Author Questions and Answers

Q. What inspired you to write The Seven Rules of Elvira Carr?

It’s hard to pin these things down! I work with adults with learning difficulties, my husband used to work in a monkey sanctuary and my mother had a stroke. I think experiences mingle in your subconscious mind and emerge in a new form. And I wanted to give a voice to a marginalized character.

Q. What do you think is Elvira’s most admirable quality?

Her acceptance of others without criticizing or judging them (very much). Especially as she has often not been accepted herself.

Q. If you had to choose seven rules to live by what would they be?

  1. Be kind.
  2. Don’t blame – find the reason for the error/conflict and work to stop it happening again.
  3. Don’t let the past or the future colour the present.
  4. Don’t let other people’s expectations of you define your life. (Elvira has to learn this)
  5. Don’t let your life be defined by your job. Life outside work is important.
  6. Have the courage to tell people how much they mean to you before it’s too late.
  7. Don’t look like prey – meaning if you appear vulnerable, unfortunately you may be taken advantage of.

Q. Were there any challenges in writing from Elvira’s unique perspective?

Yes, I had to keep reminding myself that Elvira wouldn’t pick up on that comment or facial expression or body language. I had to remember that she wouldn’t understand the nuances of a joke and would be likely to take things literally.

Q. What would you like readers to take away from your novel?

I would hope to have shown what it is like to be someone else.
That adults with learning difficulties face the same human trials as those without them. And that people with Aspergers are not cold and unfeeling but, often, eager to help and upset by the pain of others. They just need guidance and explanation of how best to express it and to show support. I hope that readers might be prompted to think that people with Aspergers have a lot to offer – a lack of guile, a childlike trustfulness, a creatively different attitude to solving problems – to those who don’t have their difficulties.

Q. What advice would you give to someone who doesn’t feel like they fit in?

Your time will come. You haven’t found the right place or the right social circle yet. And remember, outsiders are best placed for illuminating the inside of everything.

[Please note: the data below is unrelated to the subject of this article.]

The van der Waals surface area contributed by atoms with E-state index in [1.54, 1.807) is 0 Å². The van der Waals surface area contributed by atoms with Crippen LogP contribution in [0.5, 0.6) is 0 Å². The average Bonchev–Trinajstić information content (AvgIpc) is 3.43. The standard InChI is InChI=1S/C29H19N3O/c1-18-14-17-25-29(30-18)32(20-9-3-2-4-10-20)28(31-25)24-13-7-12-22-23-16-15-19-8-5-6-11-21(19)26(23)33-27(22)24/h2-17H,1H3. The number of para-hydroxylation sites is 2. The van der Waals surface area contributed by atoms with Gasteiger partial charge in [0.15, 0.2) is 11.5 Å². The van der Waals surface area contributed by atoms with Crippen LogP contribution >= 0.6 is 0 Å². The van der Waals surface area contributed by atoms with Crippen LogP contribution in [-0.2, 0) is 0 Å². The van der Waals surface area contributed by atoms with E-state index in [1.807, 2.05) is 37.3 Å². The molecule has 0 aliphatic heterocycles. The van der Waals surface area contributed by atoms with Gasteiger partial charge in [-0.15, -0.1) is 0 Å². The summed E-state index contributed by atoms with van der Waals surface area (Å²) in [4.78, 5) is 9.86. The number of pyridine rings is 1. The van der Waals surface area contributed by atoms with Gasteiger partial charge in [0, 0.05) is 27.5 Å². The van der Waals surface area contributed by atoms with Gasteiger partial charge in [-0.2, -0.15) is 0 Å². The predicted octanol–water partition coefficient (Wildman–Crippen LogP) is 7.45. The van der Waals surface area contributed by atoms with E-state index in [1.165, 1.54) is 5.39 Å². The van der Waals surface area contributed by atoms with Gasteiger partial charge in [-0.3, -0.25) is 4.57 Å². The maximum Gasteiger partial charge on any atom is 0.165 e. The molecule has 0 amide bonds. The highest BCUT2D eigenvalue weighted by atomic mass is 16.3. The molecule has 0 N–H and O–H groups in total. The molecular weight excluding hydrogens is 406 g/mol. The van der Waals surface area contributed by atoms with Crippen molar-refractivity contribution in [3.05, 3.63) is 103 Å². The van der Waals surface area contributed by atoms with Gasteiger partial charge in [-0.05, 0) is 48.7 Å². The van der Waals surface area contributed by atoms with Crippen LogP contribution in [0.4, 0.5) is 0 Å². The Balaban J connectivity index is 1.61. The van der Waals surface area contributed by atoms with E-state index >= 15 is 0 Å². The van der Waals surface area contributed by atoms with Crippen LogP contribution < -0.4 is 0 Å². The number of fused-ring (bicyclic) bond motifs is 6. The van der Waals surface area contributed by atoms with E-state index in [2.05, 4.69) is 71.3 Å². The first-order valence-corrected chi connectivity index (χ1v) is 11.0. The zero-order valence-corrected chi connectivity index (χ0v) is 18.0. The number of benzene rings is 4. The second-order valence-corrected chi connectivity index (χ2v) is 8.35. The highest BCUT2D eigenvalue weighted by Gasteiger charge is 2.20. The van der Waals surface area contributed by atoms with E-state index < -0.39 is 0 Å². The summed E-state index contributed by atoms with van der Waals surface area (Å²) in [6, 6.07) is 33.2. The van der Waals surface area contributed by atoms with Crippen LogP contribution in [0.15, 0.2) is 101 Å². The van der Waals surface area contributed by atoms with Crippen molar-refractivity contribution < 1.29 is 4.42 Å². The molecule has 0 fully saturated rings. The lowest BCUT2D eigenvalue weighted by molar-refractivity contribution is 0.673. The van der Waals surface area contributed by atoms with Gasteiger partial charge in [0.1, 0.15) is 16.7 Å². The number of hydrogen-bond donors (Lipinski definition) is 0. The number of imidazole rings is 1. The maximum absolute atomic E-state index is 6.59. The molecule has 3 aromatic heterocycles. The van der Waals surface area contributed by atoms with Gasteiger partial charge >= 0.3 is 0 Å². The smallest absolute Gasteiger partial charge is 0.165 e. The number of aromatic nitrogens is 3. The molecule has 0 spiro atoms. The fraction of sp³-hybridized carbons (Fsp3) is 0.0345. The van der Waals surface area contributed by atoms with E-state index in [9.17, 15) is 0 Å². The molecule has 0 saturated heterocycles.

4 Responses

  1. Hello,

    I saw your book when I was browsing in Waterstones the other day and was really quite taken aback by the title, as my name is Elvira Parr. It’s so rare for me to see my first name anywhere, let alone with a surname so similar to mine as well! So I hope you don’t mind me asking how you decided on Elvira’s name?

    Can’t wait to read the book itself (of course I had to buy it!).

    All the best,

    1. Hello Elvira

      How strange! I’m glad you bought it – was obviously meant to be. You’ll find out in the book that Mother was keen on opera and a character, Elvira, features in an opera by Mozart so that’s why I chose Elvira’s Christian name (plus it’s a very pretty name). The surnames of all the characters in the book are named after my past English teachers. Elvira was originally going to be Elvira Cunningham but unfortunately her name was then too long to fit onto the book jacket so I had to go with the surname of my favourite auntie instead. I do hope you enjoy the book and thank you for your interesting question. All the best, Frances

  2. Hello and thank you for this delightful book!
    I have taught some children with Asperger’s, so many things struck a chord. But more importantly for me personally was how many of her experiences are ones that, actually, we all share to varying degrees.
    In particular, it highlights the phenomenon of being pigenholed at an early age, or labelled as someone who is bad at X or Y, not sporty, not practical etc. and the impact that can have, whilst in reality we are all constantly learning and developing.
    It also showed how important it is to get genuine recognition and acceptance from people outside the home or family – I thought you were spot on with the patronising comment by the mother’s friend that it was ‘nice’ of Karen to say she couldn’t manage without Elvira when actually Elvira was doing a great job and deserved some praise!
    All the best

    1. Thank you for your thoughtful comments, Jenny and for taking the trouble to respond. I agree, I think Elvira’s situation is universal to a large degree. All the best, Frances

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